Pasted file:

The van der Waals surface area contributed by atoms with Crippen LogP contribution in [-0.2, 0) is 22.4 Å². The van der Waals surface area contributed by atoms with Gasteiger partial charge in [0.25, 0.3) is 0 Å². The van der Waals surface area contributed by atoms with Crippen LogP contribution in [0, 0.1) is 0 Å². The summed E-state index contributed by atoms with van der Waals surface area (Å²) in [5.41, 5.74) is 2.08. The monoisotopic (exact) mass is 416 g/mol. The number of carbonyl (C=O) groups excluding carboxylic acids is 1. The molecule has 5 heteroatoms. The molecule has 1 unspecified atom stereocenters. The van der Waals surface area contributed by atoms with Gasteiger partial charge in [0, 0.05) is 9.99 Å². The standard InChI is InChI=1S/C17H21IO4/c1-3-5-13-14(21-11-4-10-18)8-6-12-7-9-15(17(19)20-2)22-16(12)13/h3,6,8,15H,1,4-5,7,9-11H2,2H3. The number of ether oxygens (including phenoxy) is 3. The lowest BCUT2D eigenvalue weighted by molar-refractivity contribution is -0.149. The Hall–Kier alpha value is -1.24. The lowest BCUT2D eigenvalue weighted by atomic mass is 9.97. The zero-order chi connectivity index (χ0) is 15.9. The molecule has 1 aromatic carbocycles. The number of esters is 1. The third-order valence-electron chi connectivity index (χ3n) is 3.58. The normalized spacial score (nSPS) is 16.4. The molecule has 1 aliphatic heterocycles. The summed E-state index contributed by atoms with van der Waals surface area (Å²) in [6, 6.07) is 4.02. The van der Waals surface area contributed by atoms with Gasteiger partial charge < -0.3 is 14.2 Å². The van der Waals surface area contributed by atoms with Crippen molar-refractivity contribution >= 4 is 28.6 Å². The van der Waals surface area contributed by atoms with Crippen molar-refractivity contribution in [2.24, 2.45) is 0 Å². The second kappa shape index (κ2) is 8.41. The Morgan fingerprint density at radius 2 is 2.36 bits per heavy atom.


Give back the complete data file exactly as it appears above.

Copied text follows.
The van der Waals surface area contributed by atoms with Crippen LogP contribution in [-0.2, 0) is 22.4 Å². The van der Waals surface area contributed by atoms with Gasteiger partial charge in [0.25, 0.3) is 0 Å². The van der Waals surface area contributed by atoms with Crippen LogP contribution in [0, 0.1) is 0 Å². The summed E-state index contributed by atoms with van der Waals surface area (Å²) in [5.41, 5.74) is 2.08. The monoisotopic (exact) mass is 416 g/mol. The number of carbonyl (C=O) groups excluding carboxylic acids is 1. The molecule has 5 heteroatoms. The molecule has 1 unspecified atom stereocenters. The van der Waals surface area contributed by atoms with Gasteiger partial charge in [0, 0.05) is 9.99 Å². The standard InChI is InChI=1S/C17H21IO4/c1-3-5-13-14(21-11-4-10-18)8-6-12-7-9-15(17(19)20-2)22-16(12)13/h3,6,8,15H,1,4-5,7,9-11H2,2H3. The number of ether oxygens (including phenoxy) is 3. The lowest BCUT2D eigenvalue weighted by molar-refractivity contribution is -0.149. The Hall–Kier alpha value is -1.24. The lowest BCUT2D eigenvalue weighted by atomic mass is 9.97. The zero-order chi connectivity index (χ0) is 15.9. The molecule has 1 aromatic carbocycles. The number of esters is 1. The third-order valence-electron chi connectivity index (χ3n) is 3.58. The normalized spacial score (nSPS) is 16.4. The molecule has 1 aliphatic heterocycles. The summed E-state index contributed by atoms with van der Waals surface area (Å²) in [6, 6.07) is 4.02. The van der Waals surface area contributed by atoms with Gasteiger partial charge < -0.3 is 14.2 Å². The van der Waals surface area contributed by atoms with Crippen molar-refractivity contribution >= 4 is 28.6 Å². The van der Waals surface area contributed by atoms with Crippen molar-refractivity contribution in [2.24, 2.45) is 0 Å². The second kappa shape index (κ2) is 8.41. The Morgan fingerprint density at radius 2 is 2.36 bits per heavy atom.